While University of Delaware students are relaxing on spring break, more than 800 high school students from across the state are visiting the STAR Campus for the 42nd-annual HOSA – Future Health Professionals State Leadership Conference.

From April 2 to 4, students will participate in career-focused competitive events – medical spelling, health career photography and forensic science, among others – designed to stoke their leadership skills and motivate and expose them to the world available in healthcare. Those who excel during the conference have the chance to represent Delaware in the national HOSA championships this summer in Orlando.

Kelsey Ramsey, a UD freshman nursing major, remembers the butterflies, the nervous energy and the last-minute cramming that went along with being a part of HOSA. She started competing in transcultural care during her junior year at Delcastle Technical High School, and visited the STAR Campus last year while competing in the state conference.  

“After my event, I took the tour. We went to the cadaver lab. I thought, ‘This is fun,’” Ramsey said with a laugh.

This is the third year HOSA will be hosted at the STAR Campus. Alyssa Benjamin, pipeline coordinator for the UD College of Health Sciences, said HOSA’s goals of preparing the next generation of healthcare professionals mirrors those of the college.

“The hard work and talent shown by these students is really impressive. They have spent a tremendous amount of time studying, preparing displays and creating portfolios to be part of this conference,” Benjamin said. “They are great examples of the potential that can be found in this next wave of healthcare professionals and leaders in Delaware. Their conference is one of the highlights of the year for the faculty and staff in the College of Health Sciences.”

Benefits beyond high school

When UD freshman Arielle Thorpe started her nursing classes last fall, she had a head start on some of the medical jargon in her textbooks, thanks to competing in HOSA’s medical spelling bee during her senior year at Appoquinimink High School.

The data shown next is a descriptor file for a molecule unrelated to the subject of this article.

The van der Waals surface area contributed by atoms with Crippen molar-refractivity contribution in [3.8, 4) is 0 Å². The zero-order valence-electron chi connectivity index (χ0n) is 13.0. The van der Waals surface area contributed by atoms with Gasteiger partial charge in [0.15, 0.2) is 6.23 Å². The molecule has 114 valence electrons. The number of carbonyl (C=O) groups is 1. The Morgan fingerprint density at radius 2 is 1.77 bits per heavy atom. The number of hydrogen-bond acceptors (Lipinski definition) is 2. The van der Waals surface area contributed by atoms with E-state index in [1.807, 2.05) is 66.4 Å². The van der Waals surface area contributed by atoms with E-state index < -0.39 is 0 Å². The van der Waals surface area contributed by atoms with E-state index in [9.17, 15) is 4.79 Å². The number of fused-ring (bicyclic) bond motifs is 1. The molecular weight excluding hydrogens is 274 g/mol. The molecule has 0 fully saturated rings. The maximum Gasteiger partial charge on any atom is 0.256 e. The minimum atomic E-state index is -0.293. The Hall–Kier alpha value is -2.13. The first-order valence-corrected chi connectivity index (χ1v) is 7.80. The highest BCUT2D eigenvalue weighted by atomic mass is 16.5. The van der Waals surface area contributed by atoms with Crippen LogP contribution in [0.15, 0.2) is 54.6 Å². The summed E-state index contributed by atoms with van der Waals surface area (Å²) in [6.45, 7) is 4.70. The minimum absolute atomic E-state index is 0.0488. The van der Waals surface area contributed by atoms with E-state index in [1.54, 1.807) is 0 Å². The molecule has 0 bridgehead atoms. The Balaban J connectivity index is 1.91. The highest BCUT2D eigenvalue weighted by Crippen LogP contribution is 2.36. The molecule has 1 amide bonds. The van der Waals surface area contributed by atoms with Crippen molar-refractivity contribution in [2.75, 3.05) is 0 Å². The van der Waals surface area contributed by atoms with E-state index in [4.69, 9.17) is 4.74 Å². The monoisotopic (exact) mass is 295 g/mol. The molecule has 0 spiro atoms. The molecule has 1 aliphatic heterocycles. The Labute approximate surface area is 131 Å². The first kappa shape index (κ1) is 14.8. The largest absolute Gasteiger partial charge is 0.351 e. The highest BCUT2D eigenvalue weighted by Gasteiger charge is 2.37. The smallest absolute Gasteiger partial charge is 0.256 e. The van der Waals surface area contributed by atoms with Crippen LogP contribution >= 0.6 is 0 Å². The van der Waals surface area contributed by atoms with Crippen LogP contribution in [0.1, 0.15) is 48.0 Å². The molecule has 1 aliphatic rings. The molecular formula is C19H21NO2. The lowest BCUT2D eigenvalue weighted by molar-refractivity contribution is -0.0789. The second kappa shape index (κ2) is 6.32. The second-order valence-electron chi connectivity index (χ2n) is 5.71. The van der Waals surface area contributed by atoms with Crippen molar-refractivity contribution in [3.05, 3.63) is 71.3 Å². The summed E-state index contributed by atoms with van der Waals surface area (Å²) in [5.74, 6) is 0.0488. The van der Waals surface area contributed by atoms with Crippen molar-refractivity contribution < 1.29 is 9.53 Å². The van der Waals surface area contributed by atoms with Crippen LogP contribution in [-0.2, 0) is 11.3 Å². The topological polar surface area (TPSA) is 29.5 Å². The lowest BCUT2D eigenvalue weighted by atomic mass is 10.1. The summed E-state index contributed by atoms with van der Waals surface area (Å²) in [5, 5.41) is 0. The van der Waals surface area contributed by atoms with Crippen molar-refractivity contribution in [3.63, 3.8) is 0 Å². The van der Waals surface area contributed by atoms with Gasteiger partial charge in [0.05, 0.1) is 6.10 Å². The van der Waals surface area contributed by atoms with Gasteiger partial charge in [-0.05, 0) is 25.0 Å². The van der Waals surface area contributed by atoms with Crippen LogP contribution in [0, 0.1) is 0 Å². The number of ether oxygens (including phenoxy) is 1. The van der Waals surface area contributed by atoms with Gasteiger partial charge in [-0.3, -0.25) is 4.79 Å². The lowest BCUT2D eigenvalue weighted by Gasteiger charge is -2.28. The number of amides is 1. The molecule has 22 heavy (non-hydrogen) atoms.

Her nursing classes haven’t yet covered the word she spelled correctly to win the state competition – fauces, the term for the arched opening at the back of the mouth leading to the pharynx – but Thorpe said the overall experience helped her confirm her interest in becoming a nurse.    

“At first I didn’t want to do the conference because I was nervous about competing. It ended up being a great opportunity for me to make connections with people who are playing an important role in healthcare here in Delaware,” Thorpe said.

Ramsey is also reaping the benefits of HOSA, even though this year she’ll be attending as a volunteer and not a competitor. “I know a little bit more about how communities are different and also how to present yourself,” she said. “HOSA helped me straighten my path.”  

Experience that matters

During the HOSA conference students will compete as individuals and in teams in more than three dozen events. Events are judged by volunteers from the College of Health Sciences, local healthcare industry and the Delaware Department of Education, which manages the HOSA program.


Thomas Pinto is a UD senior exercise science major currently deciding between dental school and physical therapy school. The interest in physical therapy is directly related to his major and working in the UD Physical Therapy Clinic, but HOSA is the reason for his continued enthusiasm in dental science.

“I started off my sophomore year competing in dental science. At first, I was doing it because my teacher told me I had to. Then I went on and competed in the state and national competitions,” said Pinto, who finished in the top 10 on his first trip to nationals and in the top three the following two years. He also went on to serve in a statewide leadership role his senior year as vice president of Delaware HOSA.

“Being around like-minded people and applying a lot of skills we learned in the classroom was awesome,” he added. “I loved HOSA so much. It was a huge piece of my high school experience. That’s one of the first things I always bring up.”

Chelsea Lee, a senior majoring in applied molecular biology and biotechnology, said HOSA helped her develop the critical communication, leadership and teamwork skills that she puts to use almost daily.

HOSA has become something of a family tradition, as this year Lee’s brother, a state officer in Delaware HOSA, will be at the STAR Campus competing in the interview event for Sussex Technical High School.

Lee will be there, too, as a volunteering doing tabulations for some of the events.

“I owe HOSA for giving me an introduction to what healthcare could be,” said Lee, who serves as president of the Pre-Student Osteopathic Medical Association, a resident student organization. “It really opened my eyes to thinking bigger, broader thi

ngs than just in Delaware.”

Skip to content